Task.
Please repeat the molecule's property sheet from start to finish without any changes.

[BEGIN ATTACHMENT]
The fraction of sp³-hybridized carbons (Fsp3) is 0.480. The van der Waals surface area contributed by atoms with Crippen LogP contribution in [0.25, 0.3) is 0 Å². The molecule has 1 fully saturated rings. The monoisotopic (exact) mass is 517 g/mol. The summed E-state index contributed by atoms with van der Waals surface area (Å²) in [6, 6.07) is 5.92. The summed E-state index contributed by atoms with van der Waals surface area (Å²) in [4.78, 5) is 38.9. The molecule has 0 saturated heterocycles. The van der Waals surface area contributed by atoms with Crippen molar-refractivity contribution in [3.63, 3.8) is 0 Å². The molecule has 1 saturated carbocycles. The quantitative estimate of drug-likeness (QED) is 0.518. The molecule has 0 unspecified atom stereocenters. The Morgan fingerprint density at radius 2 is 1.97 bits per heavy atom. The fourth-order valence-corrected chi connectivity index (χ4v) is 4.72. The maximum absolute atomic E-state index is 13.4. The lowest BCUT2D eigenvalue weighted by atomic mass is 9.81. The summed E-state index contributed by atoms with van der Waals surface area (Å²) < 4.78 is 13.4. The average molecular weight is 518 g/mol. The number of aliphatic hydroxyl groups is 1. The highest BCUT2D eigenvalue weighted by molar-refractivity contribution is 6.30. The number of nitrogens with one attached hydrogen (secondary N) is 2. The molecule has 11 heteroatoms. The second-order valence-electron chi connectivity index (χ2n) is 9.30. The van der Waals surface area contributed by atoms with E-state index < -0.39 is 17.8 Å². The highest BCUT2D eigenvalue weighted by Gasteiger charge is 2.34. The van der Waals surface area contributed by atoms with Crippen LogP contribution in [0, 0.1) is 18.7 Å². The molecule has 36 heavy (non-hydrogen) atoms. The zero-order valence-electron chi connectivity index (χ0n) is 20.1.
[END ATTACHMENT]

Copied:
The fraction of sp³-hybridized carbons (Fsp3) is 0.480. The van der Waals surface area contributed by atoms with Crippen LogP contribution in [0.25, 0.3) is 0 Å². The molecule has 1 fully saturated rings. The monoisotopic (exact) mass is 517 g/mol. The summed E-state index contributed by atoms with van der Waals surface area (Å²) in [6, 6.07) is 5.92. The summed E-state index contributed by atoms with van der Waals surface area (Å²) in [4.78, 5) is 38.9. The molecule has 0 saturated heterocycles. The van der Waals surface area contributed by atoms with Crippen molar-refractivity contribution in [3.63, 3.8) is 0 Å². The molecule has 1 saturated carbocycles. The quantitative estimate of drug-likeness (QED) is 0.518. The molecule has 0 unspecified atom stereocenters. The Morgan fingerprint density at radius 2 is 1.97 bits per heavy atom. The fourth-order valence-corrected chi connectivity index (χ4v) is 4.72. The maximum absolute atomic E-state index is 13.4. The lowest BCUT2D eigenvalue weighted by atomic mass is 9.81. The summed E-state index contributed by atoms with van der Waals surface area (Å²) < 4.78 is 13.4. The average molecular weight is 518 g/mol. The number of aliphatic hydroxyl groups is 1. The highest BCUT2D eigenvalue weighted by molar-refractivity contribution is 6.30. The number of nitrogens with one attached hydrogen (secondary N) is 2. The molecule has 11 heteroatoms. The second-order valence-electron chi connectivity index (χ2n) is 9.30. The van der Waals surface area contributed by atoms with E-state index < -0.39 is 17.8 Å². The highest BCUT2D eigenvalue weighted by Gasteiger charge is 2.34. The van der Waals surface area contributed by atoms with Crippen LogP contribution in [0, 0.1) is 18.7 Å². The molecule has 36 heavy (non-hydrogen) atoms. The zero-order valence-electron chi connectivity index (χ0n) is 20.1.